Facing the prospect of having to come to grips with an alien world, secure in the knowledge that they, with their one-and-a-half to two-and-a-half decades of experience and thought behind them, could have done much better than their elders and the generations that preceded them did, Marcuse’s authoritarian condemnation of the world gives the kids comfort. Whether they have the fortitude to unravel the thought of the master is doubtful. But they do get the general trend and numerous slogans. The trend they agree with, the slogans they use.
Half a century later, in Trump’s America where 1965’s ‘kids’ are in their dotage, it is exactly the opposite! Now the enemies are all on one side and the friends are all on the other. It should be easy to know who’s a friend and who’s an enemy because, as Higgins concluded in his memo, “the defense of President Trump is the defense of America.” And, he forgot to add there’s no better defense than a good offense.
But there is a htich: “political correctness is a weapon against reason and critical thinking.” There was one paragraph in Eliseo Vivas’s essay that stood out as compelling and heartfelt. It was a polemic against the seductive illusions of… reason:
Reason works any corner where she can pick up customers, and that she gives each man what he wants, so long as he provides her with what she needs: a couple of premises with one term in common, distributed at least once. Some philosophers have been properly suspicious of her generosity, and for that have been called all kinds of bad names. Pascal saw clearly her limits, Nietzche refused to be trapped by her, and since Dostoevsky’s name has found its way to contemporary anthologies of philosophy it is permissible to remind the reader that the greatest of Russian writers saw clearly, in dramatic terms, through her duplicities, Freud showed up her hypocrisies, and weakness, and even Hume, in the very century of her most successful despotism, put her in her place. What must be borne in mind when discussing Marcuse’s Reason is that he is thinking of the eighteenth century bitch the mob put on the altar. But above all, today, we must bear in mind that there is not only one Reason hut as many reasons as serious philosophers propose under the delusion that they have got a hold of the real McCoy.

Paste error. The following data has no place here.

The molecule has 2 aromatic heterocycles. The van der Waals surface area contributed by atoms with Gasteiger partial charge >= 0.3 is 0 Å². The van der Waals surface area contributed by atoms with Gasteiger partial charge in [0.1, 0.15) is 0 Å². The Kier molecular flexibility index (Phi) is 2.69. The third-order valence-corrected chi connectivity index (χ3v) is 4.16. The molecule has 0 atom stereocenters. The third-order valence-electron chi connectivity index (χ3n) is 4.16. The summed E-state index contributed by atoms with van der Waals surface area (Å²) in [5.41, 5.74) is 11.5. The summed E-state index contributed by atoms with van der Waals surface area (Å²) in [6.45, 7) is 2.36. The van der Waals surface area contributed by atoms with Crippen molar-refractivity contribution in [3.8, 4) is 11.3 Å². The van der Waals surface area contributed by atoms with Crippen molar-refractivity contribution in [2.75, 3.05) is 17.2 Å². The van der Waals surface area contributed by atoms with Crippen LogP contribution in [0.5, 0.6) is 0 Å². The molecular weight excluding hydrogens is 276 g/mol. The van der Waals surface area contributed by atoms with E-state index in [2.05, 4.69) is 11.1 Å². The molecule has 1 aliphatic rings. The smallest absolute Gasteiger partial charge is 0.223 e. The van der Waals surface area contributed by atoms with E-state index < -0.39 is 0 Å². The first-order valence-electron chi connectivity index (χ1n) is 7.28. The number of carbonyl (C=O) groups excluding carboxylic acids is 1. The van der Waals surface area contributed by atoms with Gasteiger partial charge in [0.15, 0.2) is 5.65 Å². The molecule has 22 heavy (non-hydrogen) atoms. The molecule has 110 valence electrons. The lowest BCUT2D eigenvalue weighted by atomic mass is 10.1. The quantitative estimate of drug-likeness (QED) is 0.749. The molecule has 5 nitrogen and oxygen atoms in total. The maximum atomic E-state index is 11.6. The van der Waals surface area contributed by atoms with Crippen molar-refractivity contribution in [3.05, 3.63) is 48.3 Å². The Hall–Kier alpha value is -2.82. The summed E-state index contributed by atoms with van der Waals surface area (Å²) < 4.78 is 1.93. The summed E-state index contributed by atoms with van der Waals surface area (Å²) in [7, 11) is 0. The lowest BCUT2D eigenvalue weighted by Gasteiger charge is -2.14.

Aside from the misogyny, Vivas had a point there, as long as one also overlooks his inexplicable certainty that his skepticism about reason granted him a “higher level” of reason. One can play this game ad infinitum. The conservative utopia is no less a utopia for all its pious resignation about the sinfulness of mankind.
I was reading Kenneth Burke’s essay on Hitler’s Mein Kampf when the news about Charlottesville came through. Yes, this nearly 80-year old essay is timely, very timely. My advice is: read it. I will mention a few highlights here but first I want to repeat something I mentioned earlier about Burke’s method. Unlike Vivas, Burke examined Hitler’s testament carefully, “that we may know, with greater accuracy, exactly what to guard against, if we are to forestall the concocting of similar medicine in America.”